Fine Gael councillor says Bus Éireann services ‘absolutely critical’

Warning that axing of Expressway services would hit the economy of rural Ireland

Irish Rural Link’s Louise Lennon said it was unclear which bus routes were most threatened, and said final decisions must take into account the social implications and not just the economic ones

Irish Rural Link’s Louise Lennon said it was unclear which bus routes were most threatened, and said final decisions must take into account the social implications and not just the economic ones

 

The axing of Bus Éireann’s Expressway services would hit the economy of rural Ireland, according to an Offaly publican and county councillor who runs a successful glamping site.

Fine Gael councillor John Clendennen, who runs Giltraps Townhouse and Glamping in Kinnitty near Birr, Co Offaly, said Bus Éireann services were “absolutely critical”.

He said many of his guests arrived by bus. “People think this is not a critical service, but over the last number of years to see the number of people that come by train to Tullamore and bus to Birr is staggering.”

A return taxi from Tullamore costs around €70. “When you are a small business trying to encourage people to visit the area you want to offer them as affordable a package as you can.”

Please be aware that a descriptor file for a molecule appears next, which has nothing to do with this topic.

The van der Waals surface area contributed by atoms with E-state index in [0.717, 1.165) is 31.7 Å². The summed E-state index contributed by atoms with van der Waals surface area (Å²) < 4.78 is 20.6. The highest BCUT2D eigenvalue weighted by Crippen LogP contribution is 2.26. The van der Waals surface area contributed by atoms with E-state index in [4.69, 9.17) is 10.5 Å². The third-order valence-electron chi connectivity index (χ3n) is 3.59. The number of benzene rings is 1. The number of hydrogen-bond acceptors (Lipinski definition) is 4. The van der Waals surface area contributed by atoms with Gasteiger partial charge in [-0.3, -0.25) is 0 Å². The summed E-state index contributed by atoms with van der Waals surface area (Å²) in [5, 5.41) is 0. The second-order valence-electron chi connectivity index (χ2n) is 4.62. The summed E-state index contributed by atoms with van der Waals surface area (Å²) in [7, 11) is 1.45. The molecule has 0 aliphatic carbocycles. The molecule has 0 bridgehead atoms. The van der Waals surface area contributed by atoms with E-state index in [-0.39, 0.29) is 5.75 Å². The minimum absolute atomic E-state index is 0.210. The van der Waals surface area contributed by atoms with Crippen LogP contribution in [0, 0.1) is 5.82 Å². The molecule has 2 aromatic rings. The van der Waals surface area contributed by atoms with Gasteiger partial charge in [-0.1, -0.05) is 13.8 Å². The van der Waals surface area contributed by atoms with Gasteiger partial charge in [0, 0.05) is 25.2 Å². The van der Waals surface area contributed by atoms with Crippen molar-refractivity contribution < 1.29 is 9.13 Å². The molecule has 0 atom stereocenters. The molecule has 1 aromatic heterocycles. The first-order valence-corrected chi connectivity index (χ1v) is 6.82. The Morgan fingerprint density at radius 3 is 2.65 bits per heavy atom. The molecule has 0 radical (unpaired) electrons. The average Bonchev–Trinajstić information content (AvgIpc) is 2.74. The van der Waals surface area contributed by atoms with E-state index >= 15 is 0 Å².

He said local economic plans were useless if the Government “are going to let our transport infrastructure be downgraded”.

“Don’t pull the rug from under rural Ireland at this stage when there is green shoots emerging.”

Savage blow

In Edenderry, Co Offaly, Independent Alliance councillor Noel Cribbin said cuts would be a savage blow.

“Edenderry has a brilliant, brilliant bus service. It is not just Edenderry, there are stops all along the route. I know families that their kids are in college, and it’s the only way that their kids can go to college because they can’t afford accommodation.”

He said parents from surrounding districts dropped students into Edenderry to catch the bus for Dublin in the morning.

Irish Rural Link’s Louise Lennon said it was unclear which routes were most threatened, and said final decisions must take into account the social implications and not just the economic ones.